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Although hats have gone out of style in general, they remain ever popular at the shop where they've been making them to custom specifications for many years. The many styles of cowboy hats are a reminder of Albuquerque's role in the Old West.Continue to 10 of 18 below.
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This plaque at First and Gold depicts a street scene of life along the street in the 1880s. Downtown Albuquerque boomed with the introduction of the railroad, and the downtown area grew up around the commerce and trade the trains brought with them. The downtown area architecture, with its bricks and Victorian houses, was a vast change from the territorial and pueblo-style houses found in the Old Town area.Continue to 11 of 18 below.
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There are many restaurants to choose from in the downtown area. One of the favorites for locals is the Gold Street Caffe, where chile dusted, fried calamari and other takes on local favorites are the norm. Located in the downtown business district, the cafe has an upscale urban feel and is emblematic of the area's new age.Continue to 12 of 18 below.
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Old Route 66
Central Avenue is part of what was once called Route 66, and remnants of the thoroughfare's heyday are still apparent. The car still dominates downtown, and shops, restaurants, and neon remind visitors that the area was host to many automobiles passing through.Continue to 13 of 18 below.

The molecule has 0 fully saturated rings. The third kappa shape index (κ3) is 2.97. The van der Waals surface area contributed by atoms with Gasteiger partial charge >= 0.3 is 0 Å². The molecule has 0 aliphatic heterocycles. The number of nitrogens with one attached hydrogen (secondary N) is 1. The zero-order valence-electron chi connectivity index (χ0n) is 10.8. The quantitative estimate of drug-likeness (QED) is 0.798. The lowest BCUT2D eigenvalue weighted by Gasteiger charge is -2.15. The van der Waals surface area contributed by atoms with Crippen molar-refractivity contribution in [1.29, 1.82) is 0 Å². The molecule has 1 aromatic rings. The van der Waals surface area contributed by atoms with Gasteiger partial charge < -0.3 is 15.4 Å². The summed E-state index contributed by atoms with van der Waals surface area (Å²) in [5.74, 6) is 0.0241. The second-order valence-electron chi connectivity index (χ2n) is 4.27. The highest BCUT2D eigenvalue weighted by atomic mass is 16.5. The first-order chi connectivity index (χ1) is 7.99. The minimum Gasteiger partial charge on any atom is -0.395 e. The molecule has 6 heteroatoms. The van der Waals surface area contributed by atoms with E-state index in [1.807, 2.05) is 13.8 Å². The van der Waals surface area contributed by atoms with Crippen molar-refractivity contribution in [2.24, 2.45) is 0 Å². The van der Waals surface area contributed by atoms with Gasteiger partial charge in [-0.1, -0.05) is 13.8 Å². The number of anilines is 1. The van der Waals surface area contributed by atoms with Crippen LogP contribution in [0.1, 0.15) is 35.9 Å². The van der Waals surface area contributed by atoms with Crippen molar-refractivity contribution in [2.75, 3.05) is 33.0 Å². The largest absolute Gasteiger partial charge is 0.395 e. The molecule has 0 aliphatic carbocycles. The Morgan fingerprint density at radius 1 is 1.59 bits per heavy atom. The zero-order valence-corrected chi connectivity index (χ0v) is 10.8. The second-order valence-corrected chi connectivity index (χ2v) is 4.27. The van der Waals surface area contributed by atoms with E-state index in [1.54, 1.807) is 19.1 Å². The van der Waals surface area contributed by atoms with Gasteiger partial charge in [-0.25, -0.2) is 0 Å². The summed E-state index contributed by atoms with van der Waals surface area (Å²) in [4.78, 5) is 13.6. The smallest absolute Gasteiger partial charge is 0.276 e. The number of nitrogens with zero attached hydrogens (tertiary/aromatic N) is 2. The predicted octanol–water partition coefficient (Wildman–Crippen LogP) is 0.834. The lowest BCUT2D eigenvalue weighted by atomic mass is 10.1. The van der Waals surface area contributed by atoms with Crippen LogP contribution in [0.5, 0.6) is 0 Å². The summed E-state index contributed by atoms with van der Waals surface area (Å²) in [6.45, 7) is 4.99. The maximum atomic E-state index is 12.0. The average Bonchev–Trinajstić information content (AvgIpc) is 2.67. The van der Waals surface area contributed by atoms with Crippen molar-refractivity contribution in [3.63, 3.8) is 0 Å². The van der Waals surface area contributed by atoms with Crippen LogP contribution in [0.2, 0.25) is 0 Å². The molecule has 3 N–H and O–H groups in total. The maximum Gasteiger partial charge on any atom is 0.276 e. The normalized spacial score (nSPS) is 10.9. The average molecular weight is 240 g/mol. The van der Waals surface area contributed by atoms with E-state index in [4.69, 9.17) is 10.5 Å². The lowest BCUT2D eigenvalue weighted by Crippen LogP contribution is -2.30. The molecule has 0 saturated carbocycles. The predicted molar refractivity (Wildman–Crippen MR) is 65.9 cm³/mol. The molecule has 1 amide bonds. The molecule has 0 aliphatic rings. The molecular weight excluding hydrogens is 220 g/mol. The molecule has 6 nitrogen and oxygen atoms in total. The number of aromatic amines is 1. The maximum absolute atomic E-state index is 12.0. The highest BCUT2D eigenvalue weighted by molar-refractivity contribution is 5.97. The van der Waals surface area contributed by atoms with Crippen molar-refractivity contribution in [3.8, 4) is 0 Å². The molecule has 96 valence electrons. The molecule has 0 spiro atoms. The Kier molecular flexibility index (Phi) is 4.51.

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Downtown Events Center
The Convention Center is across from Civic Plaza and located close to hotels and downtown's amenities.Continue to 14 of 18 below.
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Directly across from the Alvarado Transportation Center, the Century Theater is a centrally located theater for moviegoers to see the latest films. The theater also hosts Metropolitan Opera viewings.Continue to 15 of 18 below.
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Live Music Nightly
The Atomic Cantina has karaoke nights and lots of live music, making it a hub for the thriving downtown music scene.Continue to 16 of 18 below.
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The Alvarado Transportation Center
The Alvarado Transportation Center is a re-creation of the original Alvarado Hotel and station, which was demolished in the 1970s. The new center serves passengers aboard the Amtrak Rail Runner, which runs between Belen and Santa Fe, making several stops in Albuquerque. From the station, a bus and trolley system connects riders throughout the city, but taking a short hop around downtown is easy and fun.Continue to 17 of 18 below.
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Albuquerque's downtown has seen major urban revitalization within the past few years. More residents have settled in the area at apartment lofts such as those found at 100 Gold Avenue. Being centrally located to the Alvarado Station and within walking distance of downtown's many amenities, it has proven to be a popular place.Continue to 18 of 18 below.
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Restful Pedestrian Spot
The 4th Street Walkway offers pedestrians a chance to rest along its many benches or shop at some of the downtown's stores. There are sidewalk vendors, street musicians and plenty of restaurants and cafes.